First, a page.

PHOTO: Jahi Chikwendiu/The Washington Post/Getty Images

Tennessee’s largest district, Shelby County Schools, is slated to add more school resource officers under the proposed budget for next school year.

Superintendent Dorsey Hopson earmarked $2 million to hire 30 school resource officers in addition to the 98 already in some of its 150-plus schools. The school board is scheduled to vote on the budget Tuesday.

But an increase in law enforcement officers could have unintended consequences.

A new state law that bans local governments from refusing to cooperate with federal immigration officials could put school resource officers in an awkward position.

Tennessee Education Commissioner Candice McQueen recently reminded school personnel they are not obligated to release student information regarding immigration status. School resource officers employed by police or sheriff’s departments, however, do not answer to school districts. Shelby County Schools is still reviewing the law, but school board members have previously gone on the record emphasizing their commitment to protecting undocumented students.

“Right now we are just trying to get a better understanding of the law and the impact that it may have,” said Natalia Powers, a district spokeswoman.

Also, incidents of excessive force and racial bias toward black students have cropped up in recent years. Two white Memphis officers were fired in 2013 after hitting a black student and wrestling her to the ground because she was “yelling and cussing” on school grounds. And mothers of four elementary school students recently filed a lawsuit against a Murfreesboro officer who arrested them at school in 2016 for failing to break up a fight that occurred off-campus.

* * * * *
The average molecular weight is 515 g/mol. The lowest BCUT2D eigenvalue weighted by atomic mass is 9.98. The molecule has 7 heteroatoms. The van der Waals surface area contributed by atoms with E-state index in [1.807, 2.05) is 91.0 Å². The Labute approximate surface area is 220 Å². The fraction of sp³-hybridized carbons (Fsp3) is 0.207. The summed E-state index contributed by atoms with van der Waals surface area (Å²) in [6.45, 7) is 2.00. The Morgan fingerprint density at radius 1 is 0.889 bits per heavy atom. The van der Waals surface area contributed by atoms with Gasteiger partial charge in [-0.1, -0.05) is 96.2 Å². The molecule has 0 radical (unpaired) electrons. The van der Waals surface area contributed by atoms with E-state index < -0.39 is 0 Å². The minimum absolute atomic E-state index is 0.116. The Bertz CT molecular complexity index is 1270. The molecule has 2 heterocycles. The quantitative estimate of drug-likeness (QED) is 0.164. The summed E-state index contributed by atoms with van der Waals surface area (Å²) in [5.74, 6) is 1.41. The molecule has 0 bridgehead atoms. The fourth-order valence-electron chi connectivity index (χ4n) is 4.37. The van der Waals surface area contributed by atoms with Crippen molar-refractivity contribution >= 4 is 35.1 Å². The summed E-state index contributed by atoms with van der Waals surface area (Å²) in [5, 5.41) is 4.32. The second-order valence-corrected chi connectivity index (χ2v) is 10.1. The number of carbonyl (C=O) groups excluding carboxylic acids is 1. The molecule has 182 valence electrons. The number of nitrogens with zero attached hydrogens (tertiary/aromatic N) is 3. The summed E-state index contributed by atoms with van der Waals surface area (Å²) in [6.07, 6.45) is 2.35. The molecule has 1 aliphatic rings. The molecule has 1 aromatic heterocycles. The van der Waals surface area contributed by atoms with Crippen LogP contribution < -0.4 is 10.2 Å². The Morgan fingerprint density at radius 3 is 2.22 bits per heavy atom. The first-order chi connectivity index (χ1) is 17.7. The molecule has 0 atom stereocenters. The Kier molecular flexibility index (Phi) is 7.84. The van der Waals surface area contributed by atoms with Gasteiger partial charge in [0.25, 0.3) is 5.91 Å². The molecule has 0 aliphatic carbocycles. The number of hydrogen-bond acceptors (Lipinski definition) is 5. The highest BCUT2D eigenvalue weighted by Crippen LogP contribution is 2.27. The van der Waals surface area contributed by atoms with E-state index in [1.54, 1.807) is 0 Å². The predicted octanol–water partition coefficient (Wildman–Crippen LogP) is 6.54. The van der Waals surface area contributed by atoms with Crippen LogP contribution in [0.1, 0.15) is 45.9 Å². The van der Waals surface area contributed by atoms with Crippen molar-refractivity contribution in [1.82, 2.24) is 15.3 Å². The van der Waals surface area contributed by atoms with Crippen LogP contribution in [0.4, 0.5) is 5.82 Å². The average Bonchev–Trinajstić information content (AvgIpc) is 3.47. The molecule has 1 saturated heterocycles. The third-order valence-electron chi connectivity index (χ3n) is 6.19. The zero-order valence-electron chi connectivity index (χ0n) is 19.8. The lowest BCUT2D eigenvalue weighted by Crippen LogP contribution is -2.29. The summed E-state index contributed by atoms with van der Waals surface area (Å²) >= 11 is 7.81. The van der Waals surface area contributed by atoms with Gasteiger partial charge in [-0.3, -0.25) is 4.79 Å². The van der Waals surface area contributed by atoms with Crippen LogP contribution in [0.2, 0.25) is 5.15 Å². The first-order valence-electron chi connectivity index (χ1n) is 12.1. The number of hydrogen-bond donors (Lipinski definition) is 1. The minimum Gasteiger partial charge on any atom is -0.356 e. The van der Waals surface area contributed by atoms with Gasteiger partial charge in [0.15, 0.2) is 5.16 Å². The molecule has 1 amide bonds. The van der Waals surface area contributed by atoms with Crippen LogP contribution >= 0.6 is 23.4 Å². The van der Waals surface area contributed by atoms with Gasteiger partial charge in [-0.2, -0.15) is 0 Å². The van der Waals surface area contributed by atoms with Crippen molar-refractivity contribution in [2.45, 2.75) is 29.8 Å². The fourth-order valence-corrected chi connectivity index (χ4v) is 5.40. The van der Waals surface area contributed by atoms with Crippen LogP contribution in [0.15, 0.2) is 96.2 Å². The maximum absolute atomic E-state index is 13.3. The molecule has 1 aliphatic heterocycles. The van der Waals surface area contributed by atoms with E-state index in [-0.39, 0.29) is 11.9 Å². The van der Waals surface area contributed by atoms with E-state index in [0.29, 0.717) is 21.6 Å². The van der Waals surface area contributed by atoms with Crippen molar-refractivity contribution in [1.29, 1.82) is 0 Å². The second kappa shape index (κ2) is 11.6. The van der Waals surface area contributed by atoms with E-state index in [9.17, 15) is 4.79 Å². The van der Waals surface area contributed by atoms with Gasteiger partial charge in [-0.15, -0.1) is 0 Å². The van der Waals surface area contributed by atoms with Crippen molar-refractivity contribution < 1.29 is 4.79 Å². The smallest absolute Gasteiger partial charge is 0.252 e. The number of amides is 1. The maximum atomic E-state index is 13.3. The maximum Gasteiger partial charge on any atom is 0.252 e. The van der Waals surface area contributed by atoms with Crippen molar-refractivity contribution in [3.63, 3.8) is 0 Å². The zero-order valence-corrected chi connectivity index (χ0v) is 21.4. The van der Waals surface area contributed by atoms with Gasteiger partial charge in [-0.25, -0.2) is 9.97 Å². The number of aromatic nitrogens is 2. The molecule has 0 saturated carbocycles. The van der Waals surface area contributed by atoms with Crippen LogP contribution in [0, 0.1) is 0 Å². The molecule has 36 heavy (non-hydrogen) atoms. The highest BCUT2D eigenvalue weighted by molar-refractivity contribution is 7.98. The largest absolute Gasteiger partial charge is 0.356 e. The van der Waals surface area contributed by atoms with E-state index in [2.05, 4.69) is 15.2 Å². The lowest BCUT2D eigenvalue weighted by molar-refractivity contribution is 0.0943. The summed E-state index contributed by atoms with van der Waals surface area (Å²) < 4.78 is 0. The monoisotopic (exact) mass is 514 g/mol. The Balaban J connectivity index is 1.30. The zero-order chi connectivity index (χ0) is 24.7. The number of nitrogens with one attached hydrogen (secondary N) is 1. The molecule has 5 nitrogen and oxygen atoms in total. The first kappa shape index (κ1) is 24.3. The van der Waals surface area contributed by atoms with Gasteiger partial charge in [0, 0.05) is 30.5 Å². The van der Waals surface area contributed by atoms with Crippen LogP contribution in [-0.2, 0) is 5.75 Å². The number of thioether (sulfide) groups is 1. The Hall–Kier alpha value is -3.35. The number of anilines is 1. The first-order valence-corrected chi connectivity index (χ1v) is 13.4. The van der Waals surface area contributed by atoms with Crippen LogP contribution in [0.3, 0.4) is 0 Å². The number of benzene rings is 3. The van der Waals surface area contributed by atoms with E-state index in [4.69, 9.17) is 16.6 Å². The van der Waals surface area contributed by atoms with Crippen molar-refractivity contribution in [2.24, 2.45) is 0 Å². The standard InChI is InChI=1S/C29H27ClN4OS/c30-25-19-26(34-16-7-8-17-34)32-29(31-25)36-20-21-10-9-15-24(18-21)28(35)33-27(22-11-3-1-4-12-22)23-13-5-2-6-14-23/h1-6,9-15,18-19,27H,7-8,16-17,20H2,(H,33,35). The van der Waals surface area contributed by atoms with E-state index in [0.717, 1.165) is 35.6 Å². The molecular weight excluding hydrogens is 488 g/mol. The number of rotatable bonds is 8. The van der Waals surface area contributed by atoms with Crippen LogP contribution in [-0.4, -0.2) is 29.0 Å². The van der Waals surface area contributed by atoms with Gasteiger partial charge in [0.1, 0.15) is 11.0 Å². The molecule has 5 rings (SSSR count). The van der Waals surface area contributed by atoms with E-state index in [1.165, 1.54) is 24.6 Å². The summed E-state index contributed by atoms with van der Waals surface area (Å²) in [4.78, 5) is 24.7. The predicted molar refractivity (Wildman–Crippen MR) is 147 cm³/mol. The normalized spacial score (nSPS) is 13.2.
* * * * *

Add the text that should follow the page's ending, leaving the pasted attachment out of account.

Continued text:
Just how common those incidents are in Memphis is unclear. In response to Chalkbeat’s query for the number and type of complaints in the last two school years, Shelby County Schools said it “does not have any documents responsive to this request.”

Currently, 38 school resource officers are sheriff’s deputies, and the rest are security officers hired by Shelby County Schools. The officers respond and work to prevent criminal activity in all high schools and middle schools, Hopson said. The 30 additional officers would augment staffing at some schools and for the first time, branch out to some elementary schools. Hopson said those decisions will be based on crime rates in surrounding neighborhoods and school incidents.

Hopson’s initial recommendation for more school resource officers was in response to the school shooting in Parkland, Florida, that killed 17 people and sparked a wave of student activism on school safety, including in Memphis.

Gov. Bill Haslam’s recent $30 million budget boost would allow school districts across Tennessee to hire more law enforcement officers or improve building security. Measures to arm some teachers with guns or outlaw certain types of guns have fallen flat.


For more on the role and history of school resource officers in Tennessee, read our five things to know.


Sheriff’s deputies and district security officers meet weekly, said Capt. Dallas Lavergne of the Shelby County Sheriff’s Office. When the Memphis Police Department pulled their officers out of school buildings following the merger of city and county school systems, the county Sheriff’s Office replaced them with deputies.